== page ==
'I thought you said - '
'- attacked me with incredible speed. I drove my sword right into it's skull but that didn't stop it. It was too strong. I looked it right in the eye, and they were dark, evil, full of hatred. The sort of eyes that might make a person flinch. But not me. I stared right back, withdrew my sword and slashed again. Meanwhile there was another snake ripping my kimono with it's teeth. I cut the huge snake's head right off and in the same movement turned and killed the other one.'
'Really,' said Glade, rather dryly. 'What happened then?'
'When the other snakes saw this, they just gave up. You could see them thinking 'This isn't a man we can trifle with. He's already killed half of us, and destroyed our leader, who was probably four times as big as any other recorded flying snake.' I shouted at them 'Come fight me if you dare!' but they'd had enough. They all fled. So I picked up Mixt and we went inside. Then we did my make up.'
Glade looked at Mixt, on the other side of the table in the small cafe.
'Is that an accurate account of events?'
'Accurate enough,' said Mixt.
'Hah,' said Rainith.
'You can hah all you like. You weren't there when I was fighting off a squadron of flying snakes.'
'Well, congratulations on your success. I'll send a report to Ms Darben. The attacks seem to be getting worse. The tunnels are full of them at the moment, we're drafting in more troops. They Department asked if we could spare you to fight there, but we can't. We need to keep sending you back.'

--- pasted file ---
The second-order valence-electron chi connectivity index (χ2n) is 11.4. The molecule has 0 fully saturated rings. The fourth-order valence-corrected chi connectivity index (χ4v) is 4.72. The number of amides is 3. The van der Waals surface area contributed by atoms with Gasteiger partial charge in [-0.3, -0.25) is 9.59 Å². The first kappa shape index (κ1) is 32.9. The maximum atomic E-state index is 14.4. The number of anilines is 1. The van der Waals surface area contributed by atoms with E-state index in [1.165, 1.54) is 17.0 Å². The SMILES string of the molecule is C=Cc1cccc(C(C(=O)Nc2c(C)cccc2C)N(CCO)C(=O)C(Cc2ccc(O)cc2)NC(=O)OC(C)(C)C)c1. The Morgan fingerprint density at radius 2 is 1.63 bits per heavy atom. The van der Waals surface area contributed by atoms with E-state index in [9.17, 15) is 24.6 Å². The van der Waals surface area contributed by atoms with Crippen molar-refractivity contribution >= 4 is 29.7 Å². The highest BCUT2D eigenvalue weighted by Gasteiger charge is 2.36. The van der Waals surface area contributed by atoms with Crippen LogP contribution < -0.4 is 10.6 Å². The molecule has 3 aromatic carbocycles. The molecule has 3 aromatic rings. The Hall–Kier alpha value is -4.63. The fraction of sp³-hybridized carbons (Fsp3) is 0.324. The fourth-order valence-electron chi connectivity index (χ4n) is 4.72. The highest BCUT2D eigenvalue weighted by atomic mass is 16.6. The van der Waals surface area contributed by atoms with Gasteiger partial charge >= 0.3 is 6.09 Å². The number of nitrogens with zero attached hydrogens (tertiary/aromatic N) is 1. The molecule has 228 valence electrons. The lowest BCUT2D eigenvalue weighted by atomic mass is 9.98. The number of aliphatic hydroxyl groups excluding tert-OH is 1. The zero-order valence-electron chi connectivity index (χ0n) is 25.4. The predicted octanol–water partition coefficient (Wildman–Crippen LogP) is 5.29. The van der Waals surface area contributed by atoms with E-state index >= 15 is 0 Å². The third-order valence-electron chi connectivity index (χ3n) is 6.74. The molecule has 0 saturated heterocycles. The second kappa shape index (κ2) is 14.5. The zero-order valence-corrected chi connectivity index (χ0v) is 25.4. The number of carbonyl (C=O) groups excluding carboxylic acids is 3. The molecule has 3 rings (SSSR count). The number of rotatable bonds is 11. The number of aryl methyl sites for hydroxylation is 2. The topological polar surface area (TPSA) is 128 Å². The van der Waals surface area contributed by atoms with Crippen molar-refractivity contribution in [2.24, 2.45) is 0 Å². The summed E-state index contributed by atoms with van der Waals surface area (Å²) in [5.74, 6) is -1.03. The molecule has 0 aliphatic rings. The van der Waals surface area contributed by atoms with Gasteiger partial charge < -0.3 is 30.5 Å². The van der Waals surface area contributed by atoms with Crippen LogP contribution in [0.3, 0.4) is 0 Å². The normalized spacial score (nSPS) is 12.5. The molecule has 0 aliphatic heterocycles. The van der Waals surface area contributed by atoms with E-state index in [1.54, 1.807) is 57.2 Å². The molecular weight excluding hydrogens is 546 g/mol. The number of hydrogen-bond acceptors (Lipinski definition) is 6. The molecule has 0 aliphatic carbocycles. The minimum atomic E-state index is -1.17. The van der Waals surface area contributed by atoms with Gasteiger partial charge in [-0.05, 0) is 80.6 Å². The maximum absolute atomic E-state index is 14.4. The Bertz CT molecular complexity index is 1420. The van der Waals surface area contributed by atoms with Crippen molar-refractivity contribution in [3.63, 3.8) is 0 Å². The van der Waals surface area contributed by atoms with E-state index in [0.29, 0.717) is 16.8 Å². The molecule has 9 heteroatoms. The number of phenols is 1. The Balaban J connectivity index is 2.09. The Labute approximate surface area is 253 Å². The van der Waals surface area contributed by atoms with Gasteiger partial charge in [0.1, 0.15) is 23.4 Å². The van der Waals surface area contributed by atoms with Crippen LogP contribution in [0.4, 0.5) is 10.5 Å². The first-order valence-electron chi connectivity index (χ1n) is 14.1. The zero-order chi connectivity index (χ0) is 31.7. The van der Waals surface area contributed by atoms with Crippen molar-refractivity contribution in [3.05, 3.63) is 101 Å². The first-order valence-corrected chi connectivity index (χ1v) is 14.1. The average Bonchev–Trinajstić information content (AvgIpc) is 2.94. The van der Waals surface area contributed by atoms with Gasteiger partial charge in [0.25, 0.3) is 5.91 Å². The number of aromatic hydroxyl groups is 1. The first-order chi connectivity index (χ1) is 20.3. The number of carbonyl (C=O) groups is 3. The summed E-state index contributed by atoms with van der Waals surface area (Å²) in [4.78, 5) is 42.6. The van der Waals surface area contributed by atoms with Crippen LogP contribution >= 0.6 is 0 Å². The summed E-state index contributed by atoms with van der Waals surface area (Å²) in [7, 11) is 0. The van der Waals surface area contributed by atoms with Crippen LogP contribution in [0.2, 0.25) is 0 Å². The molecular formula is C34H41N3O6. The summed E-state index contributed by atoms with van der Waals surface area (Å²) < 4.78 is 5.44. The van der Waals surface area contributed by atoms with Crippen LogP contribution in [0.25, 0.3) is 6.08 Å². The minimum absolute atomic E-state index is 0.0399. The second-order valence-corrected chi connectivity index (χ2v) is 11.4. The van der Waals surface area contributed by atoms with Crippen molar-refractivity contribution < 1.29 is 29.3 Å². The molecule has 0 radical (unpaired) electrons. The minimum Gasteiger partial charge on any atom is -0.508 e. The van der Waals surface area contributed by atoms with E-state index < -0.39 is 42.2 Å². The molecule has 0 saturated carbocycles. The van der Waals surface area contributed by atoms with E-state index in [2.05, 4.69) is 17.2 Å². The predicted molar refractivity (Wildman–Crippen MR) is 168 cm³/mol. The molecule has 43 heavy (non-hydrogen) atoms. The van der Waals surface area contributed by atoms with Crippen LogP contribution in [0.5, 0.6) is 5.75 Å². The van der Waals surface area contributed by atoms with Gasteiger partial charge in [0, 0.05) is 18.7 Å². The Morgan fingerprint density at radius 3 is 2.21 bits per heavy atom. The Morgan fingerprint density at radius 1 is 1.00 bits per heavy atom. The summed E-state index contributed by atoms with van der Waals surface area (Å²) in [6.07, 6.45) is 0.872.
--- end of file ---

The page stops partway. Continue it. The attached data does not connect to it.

Glade studied his iPad. 'Delta 5. At a university in London, in 1979.'
'Is this another horrible punk band?' asked Nakishdan.
'They wen't a punk band,' snapped Rainith. 'They were post-punk. Don't you know anything?'
'They haven't done much in the way of decoration.'
Mixt and Nakishdan looked round the concert hall in King's College. The walls were concrete, apparently made from breeze-blocks, plain and undecorated. The room was totally bare, devoid of furniture. The bright lighting reflected off the polished hard-wood floor.
'I've seen school gyms that were more comfortable than this.'
'It's like it was designed not to have any atmosphere.'
'Couldn't they put a poster up or something?'
A balcony ran round three sides of the room. On one side of the upstairs level was a bar. Nakishdan looked with distaste at his beer. It wasn't so much that he didn't like it - though it wasn't great beer - but he found the plastic glass quite offensive.
'Beer never tastes right in a plastic glass. Why don't they have proper glasses?'
'Maybe the students are really violent.'
'I really don't like plastic glasses.'
'Try not to fixate on it. Where's Rainith?'
'Probably right in front of the stage, waiting for the band to come on.'
'It's weird how much she's enjoying all this.'
'At least it's made her slightly more communicative.'
'It has. Though I didn't much enjoy her monologue about the interesting developments in post-punk in 1979.'
The lights dimmed, in preparation for the band. Mixt and Nakishdan watched as the students in the bar began to file downstairs.
'Is this 1979? Or 1978?'
Mixt shrugged. They'd both become confused about dates.
Delta 5 came onstage to a small ovation. Three young women and two young men.
'Are you feeling anything?' asked Mixt.